Female orgasm and Return On Investment

Watching someone from a creative agency talk about Return On Investment (ROI) is like watching men describe what an orgasm feels like for a woman. They are desperate to explain it correctly. But in truth, they don’t have a clue.

I suppose I was lucky. I had an insightful charity client help me understand ROI early in my career. I had just finished presenting 60+ PowerPoint slides of ideas - or more accurately - a presentation chock full of new ways for this charity to spend their money with our agency. His first comment was: “Steve, any fool can raise millions by spending millions. It is the clever marketer who spends thousands to raise millions.”

I’ve never forgotten this sage advice.

It became clear at that very moment why most agencies struggle with ROI. We get caught up in the presentation/production of our creative ideas and lose touch with how our ideas impact the business.

In this case it was even more poignant. Every £3 could save a child’s life. If I was wasting marketing spend on profligate ideas, then I was taking money away from life saving work. Focuses the mind.

So, why do agencies get it wrong? Not enough practical experience? Never been there when it happens?

In defence of agencies it is clear why we don’t burden ourselves with ROI. From creative to suit, you get ahead if you deliver award winning creative. And award winning creative is very rarely linked with business results. When it is linked to results, the results tend to be communications measures (e.g. likes, downloads, awareness, responses, and complex regression analysis in desperate search of a link to sales). Not ROI.

Marketing Directors are not overly concerned about ROI, either. Much to the dismay of their CFOs and CEOs. They tend to be focused more on short term marketing goals. For example, bringing in more credit card applications than the last person in their position — — regardless of the customer’s long term value to the business. Increase the number of applicants by 15%, then move on to the next level of title and pay long before any ROI can be measured.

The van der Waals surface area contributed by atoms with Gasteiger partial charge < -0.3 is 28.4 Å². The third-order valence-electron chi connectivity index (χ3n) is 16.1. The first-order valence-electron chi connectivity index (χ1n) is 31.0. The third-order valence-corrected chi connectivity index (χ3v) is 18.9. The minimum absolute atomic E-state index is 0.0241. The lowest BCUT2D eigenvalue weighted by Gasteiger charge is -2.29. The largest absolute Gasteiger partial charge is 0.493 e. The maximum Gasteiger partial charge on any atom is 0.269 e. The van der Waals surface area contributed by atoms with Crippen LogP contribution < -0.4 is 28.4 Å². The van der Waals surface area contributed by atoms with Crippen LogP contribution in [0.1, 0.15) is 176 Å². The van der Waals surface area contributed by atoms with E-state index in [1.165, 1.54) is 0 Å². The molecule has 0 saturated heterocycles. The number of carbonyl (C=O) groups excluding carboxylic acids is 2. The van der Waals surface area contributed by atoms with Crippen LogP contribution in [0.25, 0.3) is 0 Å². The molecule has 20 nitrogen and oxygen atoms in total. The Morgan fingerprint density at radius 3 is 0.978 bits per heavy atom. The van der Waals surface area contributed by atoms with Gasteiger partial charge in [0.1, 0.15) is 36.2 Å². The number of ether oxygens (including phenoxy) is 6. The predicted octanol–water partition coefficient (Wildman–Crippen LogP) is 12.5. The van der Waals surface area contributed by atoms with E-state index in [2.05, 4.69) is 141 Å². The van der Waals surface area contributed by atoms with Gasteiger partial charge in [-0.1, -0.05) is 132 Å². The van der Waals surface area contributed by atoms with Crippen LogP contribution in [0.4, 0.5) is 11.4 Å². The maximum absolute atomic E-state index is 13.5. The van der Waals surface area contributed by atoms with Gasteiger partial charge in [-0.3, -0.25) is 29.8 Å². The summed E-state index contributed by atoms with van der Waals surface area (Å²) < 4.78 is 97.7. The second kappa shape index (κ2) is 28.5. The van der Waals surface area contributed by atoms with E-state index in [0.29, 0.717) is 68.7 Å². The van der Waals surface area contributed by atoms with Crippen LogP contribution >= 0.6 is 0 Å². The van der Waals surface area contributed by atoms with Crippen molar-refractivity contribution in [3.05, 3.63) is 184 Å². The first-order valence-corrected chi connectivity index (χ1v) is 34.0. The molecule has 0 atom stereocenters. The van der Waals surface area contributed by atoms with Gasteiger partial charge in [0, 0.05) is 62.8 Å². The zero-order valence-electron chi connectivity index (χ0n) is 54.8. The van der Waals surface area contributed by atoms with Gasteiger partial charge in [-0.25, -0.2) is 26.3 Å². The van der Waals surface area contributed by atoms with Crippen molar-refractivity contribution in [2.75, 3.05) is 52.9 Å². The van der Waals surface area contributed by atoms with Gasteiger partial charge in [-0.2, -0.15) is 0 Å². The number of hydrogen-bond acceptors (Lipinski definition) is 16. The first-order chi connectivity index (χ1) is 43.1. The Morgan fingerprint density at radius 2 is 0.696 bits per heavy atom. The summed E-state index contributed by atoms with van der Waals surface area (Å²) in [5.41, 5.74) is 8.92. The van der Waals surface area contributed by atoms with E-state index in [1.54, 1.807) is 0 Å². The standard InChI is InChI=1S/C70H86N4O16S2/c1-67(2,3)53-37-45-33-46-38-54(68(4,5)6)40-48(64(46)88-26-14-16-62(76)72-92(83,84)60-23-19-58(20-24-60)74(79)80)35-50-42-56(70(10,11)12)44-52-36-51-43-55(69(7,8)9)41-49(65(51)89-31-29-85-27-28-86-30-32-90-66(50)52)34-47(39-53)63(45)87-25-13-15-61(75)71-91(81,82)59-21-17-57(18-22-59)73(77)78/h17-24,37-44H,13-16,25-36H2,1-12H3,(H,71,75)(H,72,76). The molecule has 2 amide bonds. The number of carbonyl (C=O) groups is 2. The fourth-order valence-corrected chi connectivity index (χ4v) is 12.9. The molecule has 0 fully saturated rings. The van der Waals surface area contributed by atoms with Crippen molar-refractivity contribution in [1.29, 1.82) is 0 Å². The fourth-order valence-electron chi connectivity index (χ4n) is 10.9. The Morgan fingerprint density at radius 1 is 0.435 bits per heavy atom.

Are they getting bored with being misunderstood?

The Board has had enough.

I presented at a Board meeting of a large, international IT brand. I was on at the end of a long day where each Board Director had reported how their costs were running to plan, but their revenue was well below plan. The guy on before me was the Marketing Director who presented on how well all of his campaigns had done in terms of awareness, leads, etc. Beating all the targets that had been set! None of this ‘success’ had trickled down to the Directors’ businesses. They were looking to tear a strip out of someone and who better than the agency.

I presented a series of case studies from within their own very large organisation. In each case, I did my best to focus on how they could produce fewer, better communications and deliver improved ROI. To do this, however, they would need to view their marketing cost line as a marketing investment. They would also need to spend more time on the items that impacted results more significantly (e.g. media) rather than the copy of their latest customer newsletter. I wasn’t sure if I would be lynched or loved.

Then a very strange thing happened. The Board Directors started competing with each other to see who could be the next to work with us on a pilot programme.

How do you get it right?

If I could go back in time, I would tell my younger self that nobody really knows how to do it, everyone thinks everyone else is doing it so everyone claims that they are doing it. Be honest and learn. Worry less about getting it right the first time. Work on creating a culture where return on investment is talked about, together.

This is not a call for everyone to rush back to University so that they understand the complexities of Net Present Value. (Though, a basic understanding of NPV might be a good thing.) Rather, it is a challenge to everyone involved in marketing to become obsessed with connecting every campaign - from PPC to prime time TV spots - back to business results.

You’ll know you got it right when a Marketing Director asks whether he should double the spend behind your idea or cancel the campaign, and you can answer them specifically and confidently.

As for the female orgasm

Steve Barton is a senior marketing executive with a successful track record of managing digital transformation, running award winning advertising agencies and helping start-ups grow.